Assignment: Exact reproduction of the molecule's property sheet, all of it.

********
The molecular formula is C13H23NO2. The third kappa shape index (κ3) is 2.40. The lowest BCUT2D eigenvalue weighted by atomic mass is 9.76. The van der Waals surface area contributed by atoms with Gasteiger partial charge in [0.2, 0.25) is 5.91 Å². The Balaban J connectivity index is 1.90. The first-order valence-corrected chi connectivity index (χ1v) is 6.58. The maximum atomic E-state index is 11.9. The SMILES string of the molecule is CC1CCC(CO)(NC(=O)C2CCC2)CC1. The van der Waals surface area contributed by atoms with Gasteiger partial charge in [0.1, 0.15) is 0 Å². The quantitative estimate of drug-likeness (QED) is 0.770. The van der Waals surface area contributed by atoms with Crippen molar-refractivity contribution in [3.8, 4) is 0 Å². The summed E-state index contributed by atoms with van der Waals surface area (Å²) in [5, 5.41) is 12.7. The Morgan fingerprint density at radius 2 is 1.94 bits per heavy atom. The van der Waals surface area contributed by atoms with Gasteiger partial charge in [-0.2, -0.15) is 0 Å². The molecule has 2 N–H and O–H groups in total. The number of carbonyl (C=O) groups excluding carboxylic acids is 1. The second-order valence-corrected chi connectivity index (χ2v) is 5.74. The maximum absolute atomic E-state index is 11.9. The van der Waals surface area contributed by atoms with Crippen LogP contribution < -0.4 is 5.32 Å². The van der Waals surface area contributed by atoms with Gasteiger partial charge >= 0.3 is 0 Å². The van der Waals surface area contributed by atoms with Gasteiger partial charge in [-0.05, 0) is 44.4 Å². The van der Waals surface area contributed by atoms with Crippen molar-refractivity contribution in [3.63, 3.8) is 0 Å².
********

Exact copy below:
The molecular formula is C13H23NO2. The third kappa shape index (κ3) is 2.40. The lowest BCUT2D eigenvalue weighted by atomic mass is 9.76. The van der Waals surface area contributed by atoms with Gasteiger partial charge in [0.2, 0.25) is 5.91 Å². The Balaban J connectivity index is 1.90. The first-order valence-corrected chi connectivity index (χ1v) is 6.58. The maximum atomic E-state index is 11.9. The SMILES string of the molecule is CC1CCC(CO)(NC(=O)C2CCC2)CC1. The van der Waals surface area contributed by atoms with Gasteiger partial charge in [0.1, 0.15) is 0 Å². The quantitative estimate of drug-likeness (QED) is 0.770. The van der Waals surface area contributed by atoms with Crippen molar-refractivity contribution in [3.8, 4) is 0 Å². The summed E-state index contributed by atoms with van der Waals surface area (Å²) in [5, 5.41) is 12.7. The Morgan fingerprint density at radius 2 is 1.94 bits per heavy atom. The van der Waals surface area contributed by atoms with Gasteiger partial charge in [-0.2, -0.15) is 0 Å². The molecule has 2 N–H and O–H groups in total. The number of carbonyl (C=O) groups excluding carboxylic acids is 1. The second-order valence-corrected chi connectivity index (χ2v) is 5.74. The maximum absolute atomic E-state index is 11.9. The van der Waals surface area contributed by atoms with Crippen LogP contribution < -0.4 is 5.32 Å². The van der Waals surface area contributed by atoms with Gasteiger partial charge >= 0.3 is 0 Å². The van der Waals surface area contributed by atoms with Gasteiger partial charge in [-0.05, 0) is 44.4 Å². The van der Waals surface area contributed by atoms with Crippen molar-refractivity contribution in [3.63, 3.8) is 0 Å².